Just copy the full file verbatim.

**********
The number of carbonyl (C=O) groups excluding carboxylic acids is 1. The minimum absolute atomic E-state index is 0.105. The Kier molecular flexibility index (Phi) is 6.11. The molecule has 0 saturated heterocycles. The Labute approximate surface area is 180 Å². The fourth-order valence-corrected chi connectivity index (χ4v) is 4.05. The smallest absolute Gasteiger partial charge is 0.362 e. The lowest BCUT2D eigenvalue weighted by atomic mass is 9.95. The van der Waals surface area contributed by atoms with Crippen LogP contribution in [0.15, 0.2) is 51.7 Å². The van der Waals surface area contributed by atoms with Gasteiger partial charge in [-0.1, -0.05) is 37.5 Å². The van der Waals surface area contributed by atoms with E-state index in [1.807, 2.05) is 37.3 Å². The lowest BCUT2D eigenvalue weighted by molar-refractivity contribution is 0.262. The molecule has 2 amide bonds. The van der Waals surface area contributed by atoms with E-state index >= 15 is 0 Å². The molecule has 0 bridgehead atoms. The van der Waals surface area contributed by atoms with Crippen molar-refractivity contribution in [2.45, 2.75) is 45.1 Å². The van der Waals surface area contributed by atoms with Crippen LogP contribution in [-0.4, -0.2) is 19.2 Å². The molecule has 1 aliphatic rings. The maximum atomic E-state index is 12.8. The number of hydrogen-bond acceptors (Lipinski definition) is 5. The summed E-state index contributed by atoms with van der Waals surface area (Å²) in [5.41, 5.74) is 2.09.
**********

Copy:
The number of carbonyl (C=O) groups excluding carboxylic acids is 1. The minimum absolute atomic E-state index is 0.105. The Kier molecular flexibility index (Phi) is 6.11. The molecule has 0 saturated heterocycles. The Labute approximate surface area is 180 Å². The fourth-order valence-corrected chi connectivity index (χ4v) is 4.05. The smallest absolute Gasteiger partial charge is 0.362 e. The lowest BCUT2D eigenvalue weighted by atomic mass is 9.95. The van der Waals surface area contributed by atoms with Crippen LogP contribution in [0.15, 0.2) is 51.7 Å². The van der Waals surface area contributed by atoms with Gasteiger partial charge in [-0.1, -0.05) is 37.5 Å². The van der Waals surface area contributed by atoms with E-state index in [1.807, 2.05) is 37.3 Å². The lowest BCUT2D eigenvalue weighted by molar-refractivity contribution is 0.262. The molecule has 2 amide bonds. The van der Waals surface area contributed by atoms with E-state index >= 15 is 0 Å². The molecule has 0 bridgehead atoms. The van der Waals surface area contributed by atoms with Crippen molar-refractivity contribution in [2.45, 2.75) is 45.1 Å². The van der Waals surface area contributed by atoms with Crippen LogP contribution in [-0.4, -0.2) is 19.2 Å². The molecule has 1 aliphatic rings. The maximum atomic E-state index is 12.8. The number of hydrogen-bond acceptors (Lipinski definition) is 5. The summed E-state index contributed by atoms with van der Waals surface area (Å²) in [5.41, 5.74) is 2.09.